year = "2012",
    month = "11",
    day = "22",
    language = "English",
    isbn = "978-0199583119",
    pages = "140--159",
    editor = "Liam Kennedy and Philip Ollerenshaw",
    booktitle = "Ulster Since 1600: Politics, Economy, and Society",

    }

    MacRaild, D & Smith, MT 2012, Migration and Emigration, 1600-1945. in L Kennedy & P Ollerenshaw (eds), Ulster Since 1600: Politics, Economy, and Society. Oxford, pp. 140-159.

    Migration and Emigration, 1600-1945. / MacRaild, Donald; Smith, Malcolm T.

    Ulster Since 1600: Politics, Economy, and Society. ed. / Liam Kennedy; Philip Ollerenshaw. Oxford, 2012. p. 140-159.

    Research output: Chapter in Book/Report/Conference proceedingChapter

    TY - CHAP

    T1 - Migration and Emigration, 1600-1945

    AU - MacRaild, Donald

    AU - Smith, Malcolm T.

    PY - 2012/11/22

    Y1 - 2012/11/22

    N2 - Ulster Since 1600 surveys the history of the province from plantation to partition, and onwards from the formation of the Northern Ireland state to the 'Troubles' of recent decades. It synthesises existing historical knowledge and also brings new insights to bear on the political, social, and economic evolution of the province and its peoples. The word 'Ulster' conjures up images of communal conflict, sectarianism, and peace processes of indefinite duration but, as this volume shows, there is much more to the history of Ulster and its peoples. From the Plantation of Ulster in the early seventeenth century, the province has been home to three major ethnic and religious groups. It was this radically reconstituted society that produced a precociously early emigration to North America, that celebrated the outbreak of the French Revolution, and that in the Victorian era hosted Ireland's first industrial city. Its rural poor suffered destruction and death during the Great Famine of the 1840s, along with their counterparts in the south of Ireland. Its urban working classes had much in common with the industrial classes of England and Scotland, in terms of religiosity, popular entertainment, labour movements, gender, and family relationships. This multi-authored volume is a major contribution to the history of Ireland and to Ireland's contested place in the British and the wider world.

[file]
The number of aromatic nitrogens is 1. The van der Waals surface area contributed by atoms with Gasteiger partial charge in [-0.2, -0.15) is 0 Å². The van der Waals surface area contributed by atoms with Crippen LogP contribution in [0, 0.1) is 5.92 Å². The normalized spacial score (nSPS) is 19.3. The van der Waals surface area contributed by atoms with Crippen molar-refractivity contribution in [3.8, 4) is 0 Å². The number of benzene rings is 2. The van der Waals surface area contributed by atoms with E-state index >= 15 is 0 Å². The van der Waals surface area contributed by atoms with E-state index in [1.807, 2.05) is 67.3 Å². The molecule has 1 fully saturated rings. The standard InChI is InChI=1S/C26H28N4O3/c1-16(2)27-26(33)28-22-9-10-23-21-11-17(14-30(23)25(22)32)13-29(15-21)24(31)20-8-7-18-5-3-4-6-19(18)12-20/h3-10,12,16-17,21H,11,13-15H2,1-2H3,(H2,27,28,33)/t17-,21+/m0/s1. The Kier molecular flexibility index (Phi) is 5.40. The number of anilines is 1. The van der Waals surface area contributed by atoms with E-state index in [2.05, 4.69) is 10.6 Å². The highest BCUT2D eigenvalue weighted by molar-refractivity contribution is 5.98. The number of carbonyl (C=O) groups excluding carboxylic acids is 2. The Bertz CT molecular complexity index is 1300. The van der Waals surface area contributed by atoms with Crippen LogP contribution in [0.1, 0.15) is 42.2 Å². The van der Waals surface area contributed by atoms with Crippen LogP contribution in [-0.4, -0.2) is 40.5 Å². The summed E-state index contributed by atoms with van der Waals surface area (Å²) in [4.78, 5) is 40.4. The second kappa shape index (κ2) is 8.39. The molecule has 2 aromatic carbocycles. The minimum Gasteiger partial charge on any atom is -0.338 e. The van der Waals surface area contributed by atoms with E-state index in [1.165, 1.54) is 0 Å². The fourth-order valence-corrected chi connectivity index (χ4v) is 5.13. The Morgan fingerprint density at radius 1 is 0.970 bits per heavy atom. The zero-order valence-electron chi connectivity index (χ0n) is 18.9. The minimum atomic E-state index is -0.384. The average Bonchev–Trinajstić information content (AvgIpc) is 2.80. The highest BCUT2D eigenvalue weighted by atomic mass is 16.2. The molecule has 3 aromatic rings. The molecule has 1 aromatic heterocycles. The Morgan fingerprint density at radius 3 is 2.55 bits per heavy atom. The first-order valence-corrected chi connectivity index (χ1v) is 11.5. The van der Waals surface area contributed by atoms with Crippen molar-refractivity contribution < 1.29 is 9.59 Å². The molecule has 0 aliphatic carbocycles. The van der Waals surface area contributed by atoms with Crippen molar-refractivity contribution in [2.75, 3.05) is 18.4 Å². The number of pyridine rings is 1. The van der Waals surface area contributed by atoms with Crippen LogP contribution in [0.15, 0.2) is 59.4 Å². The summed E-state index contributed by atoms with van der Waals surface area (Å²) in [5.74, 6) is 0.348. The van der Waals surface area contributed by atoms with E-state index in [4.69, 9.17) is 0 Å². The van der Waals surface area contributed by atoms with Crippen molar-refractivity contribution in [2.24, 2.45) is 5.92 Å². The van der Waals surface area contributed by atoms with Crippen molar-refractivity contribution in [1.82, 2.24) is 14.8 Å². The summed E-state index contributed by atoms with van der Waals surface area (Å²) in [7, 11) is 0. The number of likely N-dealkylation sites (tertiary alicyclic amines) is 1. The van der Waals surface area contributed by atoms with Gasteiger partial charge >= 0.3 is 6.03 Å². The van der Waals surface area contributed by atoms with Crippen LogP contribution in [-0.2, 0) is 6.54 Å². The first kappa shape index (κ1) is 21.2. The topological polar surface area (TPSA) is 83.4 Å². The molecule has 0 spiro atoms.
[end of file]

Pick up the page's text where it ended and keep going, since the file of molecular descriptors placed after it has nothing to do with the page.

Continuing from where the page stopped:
AB - Ulster Since 1600 surveys the history of the province from plantation to partition, and onwards from the formation of the Northern Ireland state to the 'Troubles' of recent decades. It synthesises existing historical knowledge and also brings new insights to bear on the political, social, and economic evolution of the province and its peoples. The word 'Ulster' conjures up images of communal conflict, sectarianism, and peace processes of indefinite duration but, as this volume shows, there is much more to the history of Ulster and its peoples. From the Plantation of Ulster in the early seventeenth century, the province has been home to three major ethnic and religious groups. It was this radically reconstituted society that produced a precociously early emigration to North America, that celebrated the outbreak of the French Revolution, and that in the Victorian era hosted Ireland's first industrial city. Its rural poor suffered destruction and death during the Great Famine of the 1840s, along with their counterparts in the south of Ireland. Its urban working classes had much in common with the industrial classes of England and Scotland, in terms of religiosity, popular entertainment, labour movements, gender, and family relationships. This multi-authored volume is a major contribution to the history of Ireland and to Ireland's contested place in the British and the wider world.

    M3 - Chapter

    SN - 978-0199583119

    SP - 140

    EP - 159

    BT - Ulster Since 1600: Politics, Economy, and Society

    A2 - Kennedy, Liam

    A2 - Ollerenshaw, Philip

    CY - Oxford

    ER -

    MacRaild D, Smith MT. Migration and Emigration, 1600-1945. In Kennedy L, Ollerenshaw P, editors, Ulster Since 1600: Politics, Economy, and Society. Oxford. 2012. p. 140-159